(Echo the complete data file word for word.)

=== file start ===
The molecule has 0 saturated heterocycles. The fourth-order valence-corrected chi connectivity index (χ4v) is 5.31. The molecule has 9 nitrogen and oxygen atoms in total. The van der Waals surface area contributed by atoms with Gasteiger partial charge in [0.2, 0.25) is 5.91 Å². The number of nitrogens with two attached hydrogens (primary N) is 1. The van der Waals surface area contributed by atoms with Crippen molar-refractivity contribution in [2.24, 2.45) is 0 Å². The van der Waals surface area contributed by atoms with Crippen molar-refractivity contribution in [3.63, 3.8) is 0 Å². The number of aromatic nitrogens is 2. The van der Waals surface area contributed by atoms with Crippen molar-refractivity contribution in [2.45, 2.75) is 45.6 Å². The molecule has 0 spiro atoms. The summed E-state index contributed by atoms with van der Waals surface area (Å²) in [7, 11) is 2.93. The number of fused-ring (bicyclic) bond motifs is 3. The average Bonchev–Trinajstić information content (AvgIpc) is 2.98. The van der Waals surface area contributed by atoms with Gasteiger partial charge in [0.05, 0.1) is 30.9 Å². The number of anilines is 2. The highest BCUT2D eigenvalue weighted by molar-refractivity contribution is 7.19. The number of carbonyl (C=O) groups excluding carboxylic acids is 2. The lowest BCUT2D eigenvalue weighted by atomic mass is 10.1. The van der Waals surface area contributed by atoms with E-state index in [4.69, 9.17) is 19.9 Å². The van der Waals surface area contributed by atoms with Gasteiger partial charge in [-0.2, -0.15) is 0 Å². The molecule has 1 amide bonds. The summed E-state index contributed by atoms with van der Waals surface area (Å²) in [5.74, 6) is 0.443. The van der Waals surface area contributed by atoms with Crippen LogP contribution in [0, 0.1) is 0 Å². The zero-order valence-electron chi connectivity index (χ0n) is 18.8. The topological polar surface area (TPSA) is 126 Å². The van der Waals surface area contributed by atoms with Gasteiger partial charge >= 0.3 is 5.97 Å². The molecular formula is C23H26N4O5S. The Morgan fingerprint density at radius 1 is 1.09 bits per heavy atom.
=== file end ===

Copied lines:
The molecule has 0 saturated heterocycles. The fourth-order valence-corrected chi connectivity index (χ4v) is 5.31. The molecule has 9 nitrogen and oxygen atoms in total. The van der Waals surface area contributed by atoms with Gasteiger partial charge in [0.2, 0.25) is 5.91 Å². The number of nitrogens with two attached hydrogens (primary N) is 1. The van der Waals surface area contributed by atoms with Crippen molar-refractivity contribution in [2.24, 2.45) is 0 Å². The van der Waals surface area contributed by atoms with Crippen molar-refractivity contribution in [3.63, 3.8) is 0 Å². The number of aromatic nitrogens is 2. The van der Waals surface area contributed by atoms with Crippen molar-refractivity contribution in [2.45, 2.75) is 45.6 Å². The molecule has 0 spiro atoms. The summed E-state index contributed by atoms with van der Waals surface area (Å²) in [7, 11) is 2.93. The number of fused-ring (bicyclic) bond motifs is 3. The average Bonchev–Trinajstić information content (AvgIpc) is 2.98. The van der Waals surface area contributed by atoms with Gasteiger partial charge in [0.05, 0.1) is 30.9 Å². The number of anilines is 2. The highest BCUT2D eigenvalue weighted by molar-refractivity contribution is 7.19. The number of carbonyl (C=O) groups excluding carboxylic acids is 2. The lowest BCUT2D eigenvalue weighted by atomic mass is 10.1. The van der Waals surface area contributed by atoms with E-state index in [4.69, 9.17) is 19.9 Å². The van der Waals surface area contributed by atoms with Gasteiger partial charge in [-0.2, -0.15) is 0 Å². The molecule has 1 amide bonds. The summed E-state index contributed by atoms with van der Waals surface area (Å²) in [5.74, 6) is 0.443. The van der Waals surface area contributed by atoms with Crippen LogP contribution in [0, 0.1) is 0 Å². The zero-order valence-electron chi connectivity index (χ0n) is 18.8. The topological polar surface area (TPSA) is 126 Å². The van der Waals surface area contributed by atoms with Gasteiger partial charge >= 0.3 is 5.97 Å². The molecular formula is C23H26N4O5S. The Morgan fingerprint density at radius 1 is 1.09 bits per heavy atom.